Hotel in Stone Harbor set to hire 150 workers

The Reeds at Shelter Haven, a luxury hotel on Third Avenue and 96th Street in Stone Harbor, will open on Thursday.

STONE HARBOR — The Reeds at Shelter Haven, a 37-room luxury boutique hotel expected to boost downtown businesses and one of this seashore resort’s largest year-round employers, will open Thursday.

The hotel comes with two restaurants, back-bay water views and a second-story roof garden with two hot tubs and a wading pool — with most summer room rates ranging from $300 to about $650 a night.

Constructed in a year, the three-story hotel stands out at Third Avenue and 96th Street — the heart of a Stone Harbor business district that bustles with pedestrians each summer but quiets significantly from fall to spring.

Latest Video

That is what makes the hotel’s business plan of bringing off-season weddings and corporate retreats of particular interest to businesses in a borough with 866 year-round residents. Local shops may extend fall hours if more visitors are in town.

The hotel reports 35 weddings are booked for the fall, each averaging 175 people. Some weekends have three weddings.

“(Businesses) have said if the people are here, they will stay open,” said Jean Miersch, manager of the Stone Harbor Chamber of Commerce. “What comes first, the chicken or the egg? But people have said they will extend their season if the people are there.”

The Reeds at Shelter Haven will employ 150 workers seasonally and about 75 the rest of the year, said Ron Gorodesky, managing director.

Mayor Suzanne Walters said the Reeds at Shelter Haven is probably the largest private employer in Stone Harbor.

“Other than the borough, I don’t think there is anyone that employs that many people in town,” she said.

Restaurants at the hotel include the 64-seat, year-round Sax At the Reeds and the 175-seat Water Star Grille at the Reeds.

The hotel is owned by 100th Street LLC, whose principals are Dr. John Sprandio and Ed Breen.

Sprandio, 58, of Philadelphia, bought the property in 1999 for $1.4 million after another developer dropped plans to build an upscale hotel there. Formerly the site of the circa 1912 Shelter Haven Hotel, the old building there was demolished nearly 15 years ago after falling into disrepair.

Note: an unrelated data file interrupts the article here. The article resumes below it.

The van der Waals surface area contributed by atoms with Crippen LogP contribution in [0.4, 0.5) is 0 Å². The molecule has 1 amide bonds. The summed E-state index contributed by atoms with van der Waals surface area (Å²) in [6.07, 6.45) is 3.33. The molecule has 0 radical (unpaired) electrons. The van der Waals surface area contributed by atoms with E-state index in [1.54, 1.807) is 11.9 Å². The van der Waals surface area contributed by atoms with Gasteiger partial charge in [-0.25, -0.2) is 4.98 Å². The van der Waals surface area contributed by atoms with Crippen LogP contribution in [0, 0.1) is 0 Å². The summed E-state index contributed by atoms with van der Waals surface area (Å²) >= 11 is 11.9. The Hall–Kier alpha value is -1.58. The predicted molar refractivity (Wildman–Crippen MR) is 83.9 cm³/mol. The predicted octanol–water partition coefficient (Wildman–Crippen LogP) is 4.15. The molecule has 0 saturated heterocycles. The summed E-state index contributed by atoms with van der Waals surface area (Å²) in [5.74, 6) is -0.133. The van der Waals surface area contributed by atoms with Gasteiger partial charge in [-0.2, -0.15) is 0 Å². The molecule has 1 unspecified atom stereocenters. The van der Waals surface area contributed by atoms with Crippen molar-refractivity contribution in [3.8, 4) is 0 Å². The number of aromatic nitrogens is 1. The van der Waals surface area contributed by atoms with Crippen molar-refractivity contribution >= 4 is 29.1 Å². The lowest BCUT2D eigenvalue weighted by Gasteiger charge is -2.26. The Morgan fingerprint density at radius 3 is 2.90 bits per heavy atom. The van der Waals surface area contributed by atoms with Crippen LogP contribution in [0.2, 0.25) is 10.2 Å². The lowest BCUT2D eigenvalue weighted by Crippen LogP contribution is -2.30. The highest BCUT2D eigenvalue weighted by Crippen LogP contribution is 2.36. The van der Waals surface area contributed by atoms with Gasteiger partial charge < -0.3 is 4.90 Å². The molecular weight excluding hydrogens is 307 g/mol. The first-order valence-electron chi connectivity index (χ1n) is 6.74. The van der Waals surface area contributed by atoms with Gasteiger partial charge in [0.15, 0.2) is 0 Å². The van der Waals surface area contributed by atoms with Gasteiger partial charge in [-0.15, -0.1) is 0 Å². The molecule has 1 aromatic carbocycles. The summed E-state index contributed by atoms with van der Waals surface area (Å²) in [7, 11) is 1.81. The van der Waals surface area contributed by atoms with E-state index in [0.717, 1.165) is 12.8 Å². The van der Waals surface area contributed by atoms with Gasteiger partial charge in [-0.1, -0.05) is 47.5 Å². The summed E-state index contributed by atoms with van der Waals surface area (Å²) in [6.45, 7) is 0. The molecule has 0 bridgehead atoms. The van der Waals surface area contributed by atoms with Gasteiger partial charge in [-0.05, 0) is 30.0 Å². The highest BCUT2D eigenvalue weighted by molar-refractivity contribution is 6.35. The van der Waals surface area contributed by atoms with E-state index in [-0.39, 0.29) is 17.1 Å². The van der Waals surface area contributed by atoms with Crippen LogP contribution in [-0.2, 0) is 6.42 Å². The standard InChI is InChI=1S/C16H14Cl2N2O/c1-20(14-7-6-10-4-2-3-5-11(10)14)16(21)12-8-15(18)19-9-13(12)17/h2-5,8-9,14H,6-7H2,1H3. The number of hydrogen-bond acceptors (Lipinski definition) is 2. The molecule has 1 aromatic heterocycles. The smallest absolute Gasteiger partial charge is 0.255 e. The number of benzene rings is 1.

Sprandio did not disclose the costs to build the hotel. The land is currently valued at about $2 million. The borough has not yet assessed the building at 9601 Third Avenue.

Sprandio said he saw potential in South Jersey as a growing wedding destination, which makes up a chunk of the hotel’s business model.

“People want to get married at the beach. There aren’t a whole lot of newer, upscale places, at least south of Atlantic City. There’s a need. And it was clear there was growing corporate business for meetings in the shoulder season, and Stone Harbor has a history of being a pretty seasonal town,” he said.

The recession and changing economy had stalled plans until the hotel assembled a team and then broke ground last year, Sprandio said.

Sprandio, a Stone Harbor homeowner, also owns commercial property directly across Third Avenue — the site of the former Henny’s Restaurant, a long-time borough landmark.

Sprandio said he is in the process of making plans for that area.

At the hotel, workers have been busy the past week preparing for Thursday’s opening.

Ed Orzech, who has owned the Paisley Christmas Tree Shoppe on Third Avenue since 1985, expects the hotel to boost business.

“To go from an empty lot to a tastefully well done building going with a little higher-end flair — I think that suits our town just right,” said Orzech, of Stone Harbor.

Apart from summer guests, Gorodesky said, drawing visitors in off-peak times is critical for success — measured not just by occupancy rates but by overall revenue and profitability.

“We’re trying to get events here that will then also create hotel rooms. We only have 37 hotel rooms, so that was a big part of what we want to do — let all these events drive hotel rooms upstairs,” he said.

“We have a lot of bullets in this gun, a lot of cylinders to hit on,” he said.

Contact Brian Ianieri:


Recommended for you

Welcome to the discussion.

Keep it Clean. Please avoid obscene, vulgar, lewd, racist or sexually-oriented language.
Don't Threaten. Threats of harming another person will not be tolerated.
Be Truthful. Don't knowingly lie about anyone or anything.
Be Nice. No racism, sexism or any sort of -ism that is degrading to another person.
Be Proactive. Use the 'Report' link on each comment to let us know of abusive posts.
Share with Us. We'd love to hear eyewitness accounts, the history behind an article.